The pattern repeats itself again as the time frame proceeds forward and Demeter morphs from sail ship to steamship to dirigible to spaceship, always seeking to uncover the mystery of the Edifice, always forging through a dangerous passage and always meeting with disaster in one form or another. Some elements remain the same throughout the various versions of the story, however: the characters and their respective roles; Dr. Coade’s addiction to drugs and his literary aspirations which take the form of speculative fiction in which he imagines more advanced technology; Ramos’ head injury which Coade treats successfully and which leads to a close friendship between the two men; Ada Cossile’s pointed remarks which seem to target the doctor more than anyone else, and the hints that she might know more about him than circumstances seem to warrant. It all adds to a compelling narrative that kept me reading on as the picture gained more details with each new iteration, until the core of the puzzle was revealed and it opened the door toward the real situation and danger facing the complement of the Demeter.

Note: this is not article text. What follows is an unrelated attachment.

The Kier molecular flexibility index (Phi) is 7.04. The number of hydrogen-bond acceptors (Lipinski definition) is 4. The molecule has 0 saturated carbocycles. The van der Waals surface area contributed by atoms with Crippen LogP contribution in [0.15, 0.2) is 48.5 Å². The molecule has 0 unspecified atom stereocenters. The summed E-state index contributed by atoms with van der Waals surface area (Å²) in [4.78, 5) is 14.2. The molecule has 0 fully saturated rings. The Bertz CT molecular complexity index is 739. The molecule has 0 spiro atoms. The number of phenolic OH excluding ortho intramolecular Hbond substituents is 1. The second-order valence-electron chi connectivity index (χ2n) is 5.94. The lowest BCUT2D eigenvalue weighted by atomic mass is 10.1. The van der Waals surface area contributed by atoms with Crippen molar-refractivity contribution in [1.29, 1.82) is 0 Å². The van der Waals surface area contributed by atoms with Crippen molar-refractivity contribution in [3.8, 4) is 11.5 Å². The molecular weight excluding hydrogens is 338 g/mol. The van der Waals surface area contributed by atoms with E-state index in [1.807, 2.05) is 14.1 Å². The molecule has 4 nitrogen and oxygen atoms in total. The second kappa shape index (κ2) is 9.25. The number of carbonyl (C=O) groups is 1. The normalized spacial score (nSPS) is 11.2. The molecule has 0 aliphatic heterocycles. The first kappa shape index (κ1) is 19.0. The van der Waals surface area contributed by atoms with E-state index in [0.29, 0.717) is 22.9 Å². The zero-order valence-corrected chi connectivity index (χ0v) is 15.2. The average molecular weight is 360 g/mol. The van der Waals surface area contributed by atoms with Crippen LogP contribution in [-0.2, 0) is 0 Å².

The buildup of narrative pressure is certainly the strongest element in Eversion: from the moment in which the story resumes after the first catastrophic ending, although in a slightly different form, it’s clear that there is more at work here than meets the eye, and obtaining the answers to the many questions posed by the story becomes the main attraction in this compelling novel, where the new elements manage only to tease the readers’ imagination, leading them to formulate hypotheses that most of the times prove wrong. When I previously mentioned the Groundhog Day vibes I might have made this story sound like a series of repetitions, but it’s far from that, not only because of the changes in temporal and technological setting for each iteration, but also because there is always some new detail that adds something to the overall picture, while never offering a way to pierce the mystery. Being kept guessing might prove somewhat frustrating, but it’s also a sure way to compel you to forge ahead and look for the final revelation – which will prove to be quite unexpected.